Review Olive Kitteridge by Elizabeth Strout, Alfred A Knopf 2008, 270 pages
MOTIVATION for READING: This won the Pulitzer so I first heard about it at Bybee’s blog. She’s collecting them, I think. Not that I care one twit about the Pulitzer Prize winners, or anything. No, wait – that sounds too harsh. How about: Not that I follow book awards much, because I don’t. I like to let my whims decide what books I read. This book is set in Maine. I love Maine. I guess that’s it. Do I really need a reason?
WHAT’s IT ABOUT: First off, the cover/back-of-book-blurb* does not tell you in so many words that this is a collection of short stories. It says it’s a novel. Well, it ain’t my idea of a novel. But that doesn’t mean I was at all disappointed. All I can say is that we are introduced to a small town in Maine and a few of its inhabitants and visitors. All of these people are either married to Olive Kitteridge or had her for a math teacher in 7th grade or bumped into her in the street. Many of them love her, dislike her, wonder about her and/or give her no thoughts whatsoever. But the reader will come to appreciate this rough and tough yet tender lady. I know I did.
Time** jumps back and forth, too. Each story is but a capsule of a moment or an evening or months, even years. The first story was one of my favorites; it was about Henry, Olive’s husband and it is one that explores a memory of a relationship spanning decades, even if for the occasional birthday card. Complex, layered and private. And so sad!
Other favorite stories are the piano player at the restaurant along the river – Olive barely walks into a scene; in another, we are brought into a relationship ‘overlap’ of a shared rescue attempt between the hardware store guy, a widow (his mistress), and Olive; and the last haunting story that analyzes the differences between what we want out of life and how much we grasp at life however it comes to us.
Olive questions how we can complain when life doesn’t treat us ‘fair’ or ‘right’; we do what we can. In the first story, the reader is not introduced to Olive in a favorable light – she seems querulous: grouchy, hard to please. Yet the love her husband has for her is strong if not understandable, yet. We certainly warm up to her and how she thinks and how she reacts to people, place and things by the last page. We are only treated to a few glimpses of her teaching style but I think I would have loved to have her as a teacher; the memorable ones were those that pushed and shoved. Olive, to me, is actually a wonderful reminder to me to be a little less critical of myself and others. I am going to remember this Olive character for a long time.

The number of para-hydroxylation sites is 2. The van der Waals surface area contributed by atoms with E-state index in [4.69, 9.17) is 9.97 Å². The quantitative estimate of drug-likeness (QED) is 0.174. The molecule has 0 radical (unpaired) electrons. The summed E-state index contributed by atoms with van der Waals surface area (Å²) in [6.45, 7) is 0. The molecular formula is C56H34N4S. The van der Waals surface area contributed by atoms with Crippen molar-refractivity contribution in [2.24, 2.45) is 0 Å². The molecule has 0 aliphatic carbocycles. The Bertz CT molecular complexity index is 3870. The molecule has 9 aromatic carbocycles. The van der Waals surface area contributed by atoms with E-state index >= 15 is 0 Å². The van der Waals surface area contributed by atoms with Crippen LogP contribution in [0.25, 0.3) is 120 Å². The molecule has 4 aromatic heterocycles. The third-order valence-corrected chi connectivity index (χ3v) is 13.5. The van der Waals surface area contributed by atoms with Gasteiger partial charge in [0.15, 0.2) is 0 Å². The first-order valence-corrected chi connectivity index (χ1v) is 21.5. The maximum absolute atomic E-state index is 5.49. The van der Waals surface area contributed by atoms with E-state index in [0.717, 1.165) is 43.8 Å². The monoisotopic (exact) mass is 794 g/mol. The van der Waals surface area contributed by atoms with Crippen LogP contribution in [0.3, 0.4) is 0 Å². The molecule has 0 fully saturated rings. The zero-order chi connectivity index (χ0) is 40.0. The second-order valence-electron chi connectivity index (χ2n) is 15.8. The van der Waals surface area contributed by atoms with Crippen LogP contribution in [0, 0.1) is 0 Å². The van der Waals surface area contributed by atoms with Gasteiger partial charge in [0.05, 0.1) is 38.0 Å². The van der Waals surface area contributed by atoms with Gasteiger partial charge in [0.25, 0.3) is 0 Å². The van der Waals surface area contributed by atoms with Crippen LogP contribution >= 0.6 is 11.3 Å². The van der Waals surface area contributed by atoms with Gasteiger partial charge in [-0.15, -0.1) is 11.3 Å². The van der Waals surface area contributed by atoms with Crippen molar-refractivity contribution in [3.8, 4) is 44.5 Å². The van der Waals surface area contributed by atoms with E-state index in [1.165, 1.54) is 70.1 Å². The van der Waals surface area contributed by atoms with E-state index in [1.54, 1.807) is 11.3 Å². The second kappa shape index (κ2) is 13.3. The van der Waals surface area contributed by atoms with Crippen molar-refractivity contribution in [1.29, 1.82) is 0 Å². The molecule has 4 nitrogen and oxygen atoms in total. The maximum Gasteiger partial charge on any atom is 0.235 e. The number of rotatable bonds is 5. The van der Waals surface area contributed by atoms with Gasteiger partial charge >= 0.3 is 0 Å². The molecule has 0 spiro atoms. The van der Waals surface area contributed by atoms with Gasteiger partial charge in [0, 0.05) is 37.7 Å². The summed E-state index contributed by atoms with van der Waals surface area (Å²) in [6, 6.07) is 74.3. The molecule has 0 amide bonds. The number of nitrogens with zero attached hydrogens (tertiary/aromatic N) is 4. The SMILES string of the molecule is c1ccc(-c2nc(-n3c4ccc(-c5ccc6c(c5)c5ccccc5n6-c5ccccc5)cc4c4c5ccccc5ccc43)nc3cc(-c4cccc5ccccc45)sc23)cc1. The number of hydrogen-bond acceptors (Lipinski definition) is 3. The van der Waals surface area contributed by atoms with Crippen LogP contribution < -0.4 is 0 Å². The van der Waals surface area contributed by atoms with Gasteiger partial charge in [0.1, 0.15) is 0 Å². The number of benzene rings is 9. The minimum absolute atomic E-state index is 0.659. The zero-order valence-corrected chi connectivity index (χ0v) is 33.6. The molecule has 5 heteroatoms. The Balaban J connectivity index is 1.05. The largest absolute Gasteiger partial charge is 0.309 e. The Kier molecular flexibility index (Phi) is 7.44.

The author’s style reminded me of Jhumpa Lahiri – the quiet, sharp insights to the human condition.
from page 141: “… not wanting to be reminded of what could happen to a family that had seemed as pretty and fresh as blueberry pie.”
and DO watch out for the doughnuts!! and sunglasses? missed this… see Dawn’s review at She is Too Fond of Books.
* I can’t verify that the back of the book doesn’t say short stories but I do recall trying to figure out if these were short stories before I opened it to start reading. I admit I could be totally incorrect about this.
** OK, maybe I just got confused and wasn’t paying attention. Good thing this isn’t for a grade. All the other reviews I’m reading (I like to NOT read reviews until I’m done writing my own) say the stories are in chronological order. And, I guess, I do have to agree that the last few stories are later in time. I give up now.